The four Democratic candidates running for attorney general of Maryland sought to distinguish themselves based on experience and vision in a forum Thursday at which there was broad agreement on many of the policy issues they would face in office.

Sen. Brian E. Frosh (D-Montgomery) and Dels. Aisha N. Braveboy (D-Prince George’s), Jon S. Cardin (D-Baltimore County) and C. William Frick (D-Montgomery) all spoke of the need for stepped-up enforcement of environmental laws, vigorous consumer protections and a stronger commitment to ensuring indigent defendants are represented by lawyers.

Toward the end of an hour-long event the University of Maryland Carey School of Law in Baltimore, however, the 2014 hopefuls were given a chance to talk about what might set them apart.

“There isn’t much difference among us on the issues, and the question you have to decide is who among us is best prepared and best qualified,” said Frosh, a 19-year veteran of the Senate and chairman of its Judicial Proceedings Committee, which has had jurisdiction over gun-control, death penalty and same-sex marriage legislation in recent years.

Frosh touted not only his work in the legislature, but also high-profile endorsements he has received from former governors Harry R. Hughes (D) and Parris N. Glendening (D), as well as former attorneys general Stephen H. Sachs (D) and J. Joseph Curran (D).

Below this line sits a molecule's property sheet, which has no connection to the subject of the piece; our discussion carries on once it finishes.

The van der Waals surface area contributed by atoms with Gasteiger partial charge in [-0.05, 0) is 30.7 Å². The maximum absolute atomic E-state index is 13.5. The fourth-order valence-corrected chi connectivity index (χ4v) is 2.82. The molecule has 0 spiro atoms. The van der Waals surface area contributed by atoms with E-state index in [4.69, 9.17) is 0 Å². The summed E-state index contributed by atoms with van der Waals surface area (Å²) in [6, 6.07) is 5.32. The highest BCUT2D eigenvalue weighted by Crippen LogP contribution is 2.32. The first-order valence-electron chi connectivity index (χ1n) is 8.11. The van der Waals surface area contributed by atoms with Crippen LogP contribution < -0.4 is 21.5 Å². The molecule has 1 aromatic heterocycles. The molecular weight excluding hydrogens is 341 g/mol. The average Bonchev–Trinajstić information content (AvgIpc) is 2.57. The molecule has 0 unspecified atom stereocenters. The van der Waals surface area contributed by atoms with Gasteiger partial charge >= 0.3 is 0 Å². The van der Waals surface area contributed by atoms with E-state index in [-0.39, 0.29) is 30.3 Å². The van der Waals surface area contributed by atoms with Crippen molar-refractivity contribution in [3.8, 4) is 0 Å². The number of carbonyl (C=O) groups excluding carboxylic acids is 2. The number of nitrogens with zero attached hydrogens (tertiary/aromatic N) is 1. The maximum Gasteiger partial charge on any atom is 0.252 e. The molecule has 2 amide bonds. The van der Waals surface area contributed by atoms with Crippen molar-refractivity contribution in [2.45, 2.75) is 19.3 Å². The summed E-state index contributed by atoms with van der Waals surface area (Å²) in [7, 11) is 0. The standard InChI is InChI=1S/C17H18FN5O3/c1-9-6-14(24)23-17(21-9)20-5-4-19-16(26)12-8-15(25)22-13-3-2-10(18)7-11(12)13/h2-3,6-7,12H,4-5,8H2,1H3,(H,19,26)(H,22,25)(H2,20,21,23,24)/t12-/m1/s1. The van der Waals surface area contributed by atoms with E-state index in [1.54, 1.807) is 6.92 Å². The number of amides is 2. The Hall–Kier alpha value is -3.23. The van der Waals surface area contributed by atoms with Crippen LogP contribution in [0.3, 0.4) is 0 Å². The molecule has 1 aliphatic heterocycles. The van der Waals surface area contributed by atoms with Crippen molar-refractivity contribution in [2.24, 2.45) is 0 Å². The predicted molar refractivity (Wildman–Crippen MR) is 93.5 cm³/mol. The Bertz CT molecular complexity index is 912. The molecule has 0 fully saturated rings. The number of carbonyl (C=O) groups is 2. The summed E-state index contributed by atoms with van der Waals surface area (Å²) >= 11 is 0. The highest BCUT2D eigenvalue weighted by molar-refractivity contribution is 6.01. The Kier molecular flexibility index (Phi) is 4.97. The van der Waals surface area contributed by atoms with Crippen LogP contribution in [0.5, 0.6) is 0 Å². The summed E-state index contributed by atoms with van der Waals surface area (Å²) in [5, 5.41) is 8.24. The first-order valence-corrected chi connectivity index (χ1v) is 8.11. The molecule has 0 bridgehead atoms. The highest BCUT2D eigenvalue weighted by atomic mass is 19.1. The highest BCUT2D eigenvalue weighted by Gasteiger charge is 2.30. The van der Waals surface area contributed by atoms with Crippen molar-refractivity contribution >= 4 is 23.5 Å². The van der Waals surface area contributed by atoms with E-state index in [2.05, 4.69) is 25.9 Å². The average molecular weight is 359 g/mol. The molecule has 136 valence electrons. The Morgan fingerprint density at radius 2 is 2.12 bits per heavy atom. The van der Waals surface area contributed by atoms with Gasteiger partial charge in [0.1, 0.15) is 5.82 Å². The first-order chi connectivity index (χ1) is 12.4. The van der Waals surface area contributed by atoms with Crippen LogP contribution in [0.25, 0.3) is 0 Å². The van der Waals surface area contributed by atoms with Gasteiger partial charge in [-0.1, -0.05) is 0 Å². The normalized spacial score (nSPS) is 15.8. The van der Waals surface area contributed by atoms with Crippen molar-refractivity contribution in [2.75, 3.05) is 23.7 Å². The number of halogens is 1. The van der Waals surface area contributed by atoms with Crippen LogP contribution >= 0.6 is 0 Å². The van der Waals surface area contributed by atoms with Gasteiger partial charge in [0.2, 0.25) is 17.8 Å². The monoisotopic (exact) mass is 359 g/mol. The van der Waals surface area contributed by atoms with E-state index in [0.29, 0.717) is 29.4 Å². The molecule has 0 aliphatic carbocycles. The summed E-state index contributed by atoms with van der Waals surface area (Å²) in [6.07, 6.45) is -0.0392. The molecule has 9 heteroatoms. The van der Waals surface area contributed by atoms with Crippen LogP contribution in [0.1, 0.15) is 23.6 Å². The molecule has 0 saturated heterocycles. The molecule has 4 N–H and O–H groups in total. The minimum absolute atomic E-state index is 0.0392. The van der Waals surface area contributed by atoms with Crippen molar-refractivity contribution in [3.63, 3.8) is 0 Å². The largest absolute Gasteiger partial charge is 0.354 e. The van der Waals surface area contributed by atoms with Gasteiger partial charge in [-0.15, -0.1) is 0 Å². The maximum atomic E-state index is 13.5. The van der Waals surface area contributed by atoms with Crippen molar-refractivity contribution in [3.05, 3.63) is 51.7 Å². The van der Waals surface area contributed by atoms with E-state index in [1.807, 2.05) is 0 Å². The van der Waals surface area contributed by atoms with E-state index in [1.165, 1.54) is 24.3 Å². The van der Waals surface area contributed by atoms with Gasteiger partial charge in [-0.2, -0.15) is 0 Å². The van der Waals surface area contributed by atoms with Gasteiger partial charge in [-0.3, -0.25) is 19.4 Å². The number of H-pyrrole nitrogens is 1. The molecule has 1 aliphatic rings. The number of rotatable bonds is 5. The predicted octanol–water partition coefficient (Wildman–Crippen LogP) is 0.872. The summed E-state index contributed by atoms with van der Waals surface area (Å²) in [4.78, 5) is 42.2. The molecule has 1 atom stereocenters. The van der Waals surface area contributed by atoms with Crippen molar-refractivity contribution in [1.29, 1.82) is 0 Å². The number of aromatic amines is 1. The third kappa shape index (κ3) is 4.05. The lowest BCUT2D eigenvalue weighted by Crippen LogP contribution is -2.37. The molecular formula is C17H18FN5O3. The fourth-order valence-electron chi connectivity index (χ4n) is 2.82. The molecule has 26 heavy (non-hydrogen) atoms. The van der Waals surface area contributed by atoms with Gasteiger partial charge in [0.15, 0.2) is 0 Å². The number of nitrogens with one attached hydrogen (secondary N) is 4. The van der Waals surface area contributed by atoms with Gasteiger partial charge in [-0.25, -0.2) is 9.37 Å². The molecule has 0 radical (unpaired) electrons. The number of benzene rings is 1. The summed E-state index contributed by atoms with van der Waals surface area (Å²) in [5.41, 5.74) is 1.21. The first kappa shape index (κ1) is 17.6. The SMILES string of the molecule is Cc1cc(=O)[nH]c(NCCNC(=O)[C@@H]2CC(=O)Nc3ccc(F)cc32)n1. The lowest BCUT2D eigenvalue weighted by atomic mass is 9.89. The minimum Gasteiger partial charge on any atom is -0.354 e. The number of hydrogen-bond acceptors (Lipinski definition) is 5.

“They know that I would be the people’s lawyer,” Frosh said. “They know that I would fight for justice.”

Frick, a second-term delegate who shares a legislative district with Frosh, portrayed his lack of support from the party establishment as a virtue, arguing that he’s “not afraid to be an underdog.”

“I am someone, who if you look at my record, has fought the battles that need to be fought, whether it was for marriage equality or for Wall Street reform,” Frick said. “I am someone who would wake up every day with this office and use these powers to make this a more just world.”

Frick cited several examples of the kind of advocates he would emulate, including former U.S. Attorney General Robert F. Kennedy and former New York Attorney General Eliot Spitzer.

Cardin, a three-term delegate who chairs a House elections law subcommittee, argued that he was best-suited to modernize the role of the attorney general.

“Maryland has been blessed with some fantastic attorneys general,” Cardin said. “The real question is, what are we going to face that they have not?”

He shared that his daughter, who is nearly 2 years old, played music on his wife’s iphone before she could walk and now has a relationship with her grandparents over Skype.

“This is the kind of new world that are children are wired to and that they’re growing up in,” Cardin said. “Whether it be cyber-bullying or phishing scams, voter ID laws or climate change or revenge porn, these represent a broad range of issues that are the next frontier with which our next attorney general is going to have to contend.”

Braveboy, a second-term delegate who chairs the Legislative Black Caucus, said she would use the office of attorney general “ to combat mass incarceration.”

“It is one of the most important issues of our time,” Braveboy said. “We must not continue to warehouse people in our state, especially for low-level offenses, like low-level marijuana offenses. It is absolutely ridiculous that we arrest and incarcerate thousands of people every year for what for most people is a health issue, and it should be treated as such.”

The four Democrats are seeking to succeed Attorney General Douglas F. Gansler (D), who is running for governor. No Republicans have announced for the office.